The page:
I do not know that I spoke in my letter from New Orleans of one thing said to me by several citizens as well as by officers--that the day of large plantations is over; that to raise cotton and to control the labor well the planters already see the number of hands must be small. Without my reference to it General Gregory spoke of the same thing here, and says it is inevitable; indeed, that thirty per cent. of the cotton raised this year, which he thinks will be as large a crop as was ever raised, will be by small planters, many of them Germans, not employing more than eight or ten hands.
When southern plantations are like northern farms the great element of difference betwen north and south will have disappeared with slavery.
The citizens with whom I have spoken think the negroes will raise about half the crop they would raise if slaves. This differs materially from General Gregory's estimate, and the truth is doubtless between the two. Three-fourths of a crop for the first year of emancipation is far better than would have been hoped.
Very truly yours,C. B. COMSTOCK,
Brevet Brigadier General and Aid-de-Camp.
[ibid., page 111]
HEADQUARTERS PORT CLINTON,
Clinton, Texas, April 13, 1866.
CAPTAIN: In obedience to circular No. 4 I have the honor to state that everything is getting on very quietly excepting the treatment of freedmen. It appears that the civil authorities pay no attention to their complaints, and they allow them to be beaten and swindled with impunity, without taking any notice or using the slightest exertion to bring the offenders against freedmen to justice.
If freedmen come to my camp to make any complaints they are sure to be threatened with corporal punishment by a gang of desperadoes who have nothing at stake, and in some cases even with their lives, for reporting their wrongs. However, they have not executed any of their threats since I have been stationed here. What they may do after the troops are removed from this post I am unable to say. One thing is certain, that they have effectually terrified these poor people, to such an extent that they say after we leave here it will be worse for them than it was in time of slavery, as then they had their masters to protect them, and now their only protection is the United States troops.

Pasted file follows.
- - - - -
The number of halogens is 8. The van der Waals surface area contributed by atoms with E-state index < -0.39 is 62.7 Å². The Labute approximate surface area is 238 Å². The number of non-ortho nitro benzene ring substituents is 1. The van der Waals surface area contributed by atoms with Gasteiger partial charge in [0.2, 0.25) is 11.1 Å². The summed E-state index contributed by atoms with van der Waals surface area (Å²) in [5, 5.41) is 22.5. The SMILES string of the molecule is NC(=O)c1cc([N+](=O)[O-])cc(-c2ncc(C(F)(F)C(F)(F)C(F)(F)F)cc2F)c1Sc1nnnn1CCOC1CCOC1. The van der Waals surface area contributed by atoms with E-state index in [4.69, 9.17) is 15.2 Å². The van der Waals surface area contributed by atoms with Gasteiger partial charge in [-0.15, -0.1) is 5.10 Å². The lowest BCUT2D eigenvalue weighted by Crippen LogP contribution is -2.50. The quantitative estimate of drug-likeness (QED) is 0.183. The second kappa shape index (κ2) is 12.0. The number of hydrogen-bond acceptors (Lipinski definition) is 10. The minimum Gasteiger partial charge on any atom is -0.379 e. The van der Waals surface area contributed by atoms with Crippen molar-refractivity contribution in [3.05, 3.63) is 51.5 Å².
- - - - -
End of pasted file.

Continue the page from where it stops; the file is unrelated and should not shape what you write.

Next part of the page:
I made an arrest on the 10th instant of two citizens; their respective names are Augustus Gilmanot and Gilbert Gar, by the order of Brigadier General E. M. Gregory, assistant commissioner Bureau of Refugees, Freedmen and Abandoned Lands, State of Texas, for unmercifully flogging two freedmen, and ordered to retain them until further orders. Please to instruct me if I am subject to his orders.
The health of my men is exceedingly good, and my horses are improving rapidly; the grass being very good in the vicinity of my camp.
I am, captain, very respectfully, your obedient servant,
Captain 18th N.Y. Cav. Vols., Commanding Post.